Once upon a time I couldn’t be bothered with compilations. Why not go straight to the source, I thought. Well, that shortsightedness eventually gave way as I found myself listening to large dosages of Ethiopian Jazz around 2003. With no plans to go record digging in East Africa and being too poor (and uninterested) in shelling out $100 plus for a single piece of vinyl on Ebay, the Ethiopiques series was my next best option!
Since then my eyes have opened to the ever-increasing number of compilations that are released each year, documenting even the smallest of musical niches, say like…cinematic Pakistani Psych-Pop or Peruvian Psych-Rock. Who knew such genres even existed?!
While finding original vinyl pressings remains hard to trump, over the years my appreciation for carefully crafted compilations has continued to grow. Just within the wild resurgence of West African music in recent years, labels like Sound Way, Strut, and Analog Africa have dedicated countless time to researching, locating, remastering, and releasing lost and forgotten music from a large part of the African continent. My favorite of these comps are chalked full of incredible artwork, photos, history and interviews with the original recording artists!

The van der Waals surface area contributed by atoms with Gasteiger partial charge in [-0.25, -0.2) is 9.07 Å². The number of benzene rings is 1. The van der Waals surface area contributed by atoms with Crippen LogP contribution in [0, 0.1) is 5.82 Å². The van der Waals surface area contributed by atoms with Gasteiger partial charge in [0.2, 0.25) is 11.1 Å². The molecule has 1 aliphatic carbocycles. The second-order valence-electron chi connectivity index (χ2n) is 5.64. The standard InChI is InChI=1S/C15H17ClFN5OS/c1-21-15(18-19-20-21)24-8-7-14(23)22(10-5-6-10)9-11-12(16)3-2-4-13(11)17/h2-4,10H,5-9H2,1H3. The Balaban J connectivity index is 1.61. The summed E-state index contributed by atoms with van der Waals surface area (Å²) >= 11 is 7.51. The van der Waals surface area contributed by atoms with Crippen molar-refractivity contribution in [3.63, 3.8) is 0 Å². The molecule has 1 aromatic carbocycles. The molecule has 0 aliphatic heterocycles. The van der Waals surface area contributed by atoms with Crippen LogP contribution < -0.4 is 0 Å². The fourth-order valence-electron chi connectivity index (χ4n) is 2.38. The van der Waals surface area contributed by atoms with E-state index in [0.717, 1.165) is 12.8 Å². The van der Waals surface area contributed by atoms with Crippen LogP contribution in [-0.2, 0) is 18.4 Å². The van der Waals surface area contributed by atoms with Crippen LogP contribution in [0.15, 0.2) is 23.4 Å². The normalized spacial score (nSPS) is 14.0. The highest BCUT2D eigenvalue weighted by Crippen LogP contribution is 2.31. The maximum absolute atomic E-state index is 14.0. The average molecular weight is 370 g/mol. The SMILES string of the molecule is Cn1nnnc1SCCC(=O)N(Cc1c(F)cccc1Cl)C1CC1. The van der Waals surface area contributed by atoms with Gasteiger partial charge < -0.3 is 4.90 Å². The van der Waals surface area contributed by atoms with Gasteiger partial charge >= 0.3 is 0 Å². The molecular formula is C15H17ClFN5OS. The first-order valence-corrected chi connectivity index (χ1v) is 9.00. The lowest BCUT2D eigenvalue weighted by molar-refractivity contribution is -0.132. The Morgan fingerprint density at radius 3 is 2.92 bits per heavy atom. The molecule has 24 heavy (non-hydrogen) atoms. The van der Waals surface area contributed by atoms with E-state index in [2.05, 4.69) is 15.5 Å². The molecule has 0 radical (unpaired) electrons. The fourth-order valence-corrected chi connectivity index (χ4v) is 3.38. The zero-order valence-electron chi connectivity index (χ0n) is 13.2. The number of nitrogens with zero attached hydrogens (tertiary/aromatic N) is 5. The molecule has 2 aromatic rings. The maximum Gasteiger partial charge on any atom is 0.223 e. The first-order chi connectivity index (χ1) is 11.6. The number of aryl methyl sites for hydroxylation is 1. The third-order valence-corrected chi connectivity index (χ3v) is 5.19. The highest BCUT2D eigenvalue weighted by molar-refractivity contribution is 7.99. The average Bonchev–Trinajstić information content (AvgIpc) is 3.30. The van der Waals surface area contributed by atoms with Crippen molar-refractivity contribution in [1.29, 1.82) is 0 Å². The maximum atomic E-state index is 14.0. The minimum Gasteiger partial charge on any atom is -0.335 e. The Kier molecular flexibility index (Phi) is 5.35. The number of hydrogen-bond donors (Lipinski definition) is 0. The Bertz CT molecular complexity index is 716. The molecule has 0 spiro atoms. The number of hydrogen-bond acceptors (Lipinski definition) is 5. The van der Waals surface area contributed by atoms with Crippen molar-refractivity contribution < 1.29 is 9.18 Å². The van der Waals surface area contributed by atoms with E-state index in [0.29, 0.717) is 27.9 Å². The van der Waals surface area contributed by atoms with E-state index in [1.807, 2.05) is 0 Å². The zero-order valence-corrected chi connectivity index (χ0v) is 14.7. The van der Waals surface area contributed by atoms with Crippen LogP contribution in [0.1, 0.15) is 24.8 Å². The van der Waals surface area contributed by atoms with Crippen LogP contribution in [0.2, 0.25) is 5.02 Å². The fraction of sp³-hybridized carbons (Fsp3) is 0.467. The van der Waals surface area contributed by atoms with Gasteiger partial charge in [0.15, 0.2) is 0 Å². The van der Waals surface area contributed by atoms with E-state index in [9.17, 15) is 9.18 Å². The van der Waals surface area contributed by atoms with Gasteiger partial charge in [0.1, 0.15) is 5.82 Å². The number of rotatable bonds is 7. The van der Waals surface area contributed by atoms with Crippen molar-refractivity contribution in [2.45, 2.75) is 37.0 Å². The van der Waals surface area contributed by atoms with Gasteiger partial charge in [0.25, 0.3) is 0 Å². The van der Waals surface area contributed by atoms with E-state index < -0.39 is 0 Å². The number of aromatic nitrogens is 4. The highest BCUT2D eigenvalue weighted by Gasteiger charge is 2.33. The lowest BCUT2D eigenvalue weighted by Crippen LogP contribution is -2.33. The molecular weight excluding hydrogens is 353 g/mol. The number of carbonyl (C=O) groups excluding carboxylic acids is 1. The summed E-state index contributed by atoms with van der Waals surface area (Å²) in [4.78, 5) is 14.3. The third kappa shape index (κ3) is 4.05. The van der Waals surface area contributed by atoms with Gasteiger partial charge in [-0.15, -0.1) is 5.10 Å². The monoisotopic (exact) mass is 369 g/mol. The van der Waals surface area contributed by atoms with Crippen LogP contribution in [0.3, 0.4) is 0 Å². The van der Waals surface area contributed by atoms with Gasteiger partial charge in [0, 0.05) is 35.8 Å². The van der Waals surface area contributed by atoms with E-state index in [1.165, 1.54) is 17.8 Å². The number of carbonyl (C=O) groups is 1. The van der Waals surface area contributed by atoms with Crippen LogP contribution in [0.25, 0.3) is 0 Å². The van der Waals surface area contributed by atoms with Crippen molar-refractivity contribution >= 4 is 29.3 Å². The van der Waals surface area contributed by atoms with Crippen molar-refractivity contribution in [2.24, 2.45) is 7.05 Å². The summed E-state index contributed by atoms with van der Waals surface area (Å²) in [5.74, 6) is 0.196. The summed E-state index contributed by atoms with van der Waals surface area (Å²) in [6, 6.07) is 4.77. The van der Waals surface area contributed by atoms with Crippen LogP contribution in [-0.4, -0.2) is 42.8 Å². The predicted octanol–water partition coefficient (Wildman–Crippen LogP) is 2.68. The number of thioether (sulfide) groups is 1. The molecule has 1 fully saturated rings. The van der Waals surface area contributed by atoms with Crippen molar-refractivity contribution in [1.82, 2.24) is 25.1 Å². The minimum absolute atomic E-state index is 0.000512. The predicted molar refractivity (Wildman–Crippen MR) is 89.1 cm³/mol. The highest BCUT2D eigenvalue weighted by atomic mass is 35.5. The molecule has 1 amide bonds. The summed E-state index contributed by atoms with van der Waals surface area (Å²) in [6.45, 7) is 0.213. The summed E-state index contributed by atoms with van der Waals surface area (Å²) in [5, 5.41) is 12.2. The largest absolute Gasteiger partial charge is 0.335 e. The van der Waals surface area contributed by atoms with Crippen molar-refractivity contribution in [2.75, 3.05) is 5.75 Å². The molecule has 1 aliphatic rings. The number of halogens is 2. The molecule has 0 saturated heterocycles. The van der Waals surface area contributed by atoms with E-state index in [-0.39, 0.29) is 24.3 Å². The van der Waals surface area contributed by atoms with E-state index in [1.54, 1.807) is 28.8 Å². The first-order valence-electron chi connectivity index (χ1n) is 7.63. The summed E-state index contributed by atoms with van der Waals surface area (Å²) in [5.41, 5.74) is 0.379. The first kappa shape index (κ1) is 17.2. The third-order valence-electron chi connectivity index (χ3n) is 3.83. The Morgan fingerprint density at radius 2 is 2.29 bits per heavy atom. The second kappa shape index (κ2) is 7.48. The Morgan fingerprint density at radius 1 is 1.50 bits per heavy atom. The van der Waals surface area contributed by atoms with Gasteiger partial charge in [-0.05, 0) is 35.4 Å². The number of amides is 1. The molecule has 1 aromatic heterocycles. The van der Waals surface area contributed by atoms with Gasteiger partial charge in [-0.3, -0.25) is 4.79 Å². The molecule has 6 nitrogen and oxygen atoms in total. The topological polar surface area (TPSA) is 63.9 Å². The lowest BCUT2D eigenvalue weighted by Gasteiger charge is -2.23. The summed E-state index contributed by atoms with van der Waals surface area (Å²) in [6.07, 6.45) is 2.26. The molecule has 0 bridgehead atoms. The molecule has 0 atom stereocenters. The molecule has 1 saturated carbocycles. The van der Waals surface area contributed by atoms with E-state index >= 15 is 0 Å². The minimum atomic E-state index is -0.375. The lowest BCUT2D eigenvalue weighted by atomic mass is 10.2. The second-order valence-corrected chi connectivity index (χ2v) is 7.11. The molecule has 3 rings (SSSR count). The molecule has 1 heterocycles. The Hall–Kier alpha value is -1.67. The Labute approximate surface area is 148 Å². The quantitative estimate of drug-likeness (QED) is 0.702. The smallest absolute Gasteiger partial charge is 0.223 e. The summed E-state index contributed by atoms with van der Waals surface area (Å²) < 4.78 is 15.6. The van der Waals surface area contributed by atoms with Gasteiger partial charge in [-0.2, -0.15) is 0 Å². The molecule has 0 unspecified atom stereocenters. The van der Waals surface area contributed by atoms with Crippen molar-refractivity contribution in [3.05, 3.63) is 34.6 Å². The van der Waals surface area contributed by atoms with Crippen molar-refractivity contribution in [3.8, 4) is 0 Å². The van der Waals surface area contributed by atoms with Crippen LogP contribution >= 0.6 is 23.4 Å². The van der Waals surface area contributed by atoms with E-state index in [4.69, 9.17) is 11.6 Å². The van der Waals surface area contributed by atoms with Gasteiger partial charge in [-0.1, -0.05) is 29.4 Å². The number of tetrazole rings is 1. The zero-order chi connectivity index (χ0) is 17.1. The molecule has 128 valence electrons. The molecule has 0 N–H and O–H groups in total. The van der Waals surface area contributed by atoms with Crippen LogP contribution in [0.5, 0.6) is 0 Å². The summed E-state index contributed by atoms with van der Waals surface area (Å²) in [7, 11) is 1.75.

While earlier compilations of African music that came out during the 1980’s “World Music” awakening may not compare to the sleek packaging and dense liner notes of today’s comps, the musical content is often just as deep. Check out for example, The Sound of Kinshasa, an early 80’s compilation highlighting the influence of acoustic “Spanish” guitar and Latin rhythms on traditional Congolese music. Compiled and released by the British-born ethnomusicologist John Storm Roberts on his own mail-order label Original Music, The Sound of Kinshasa does an excellent job exemplifying the connections between Latin dance music such as rumba, chachacha, and salsa with Congolese rhythms like kirikiri, soukous, and boucher.
Featured here are 4 of my favorite selections from The Sound Of Kinshasa. Enjoy!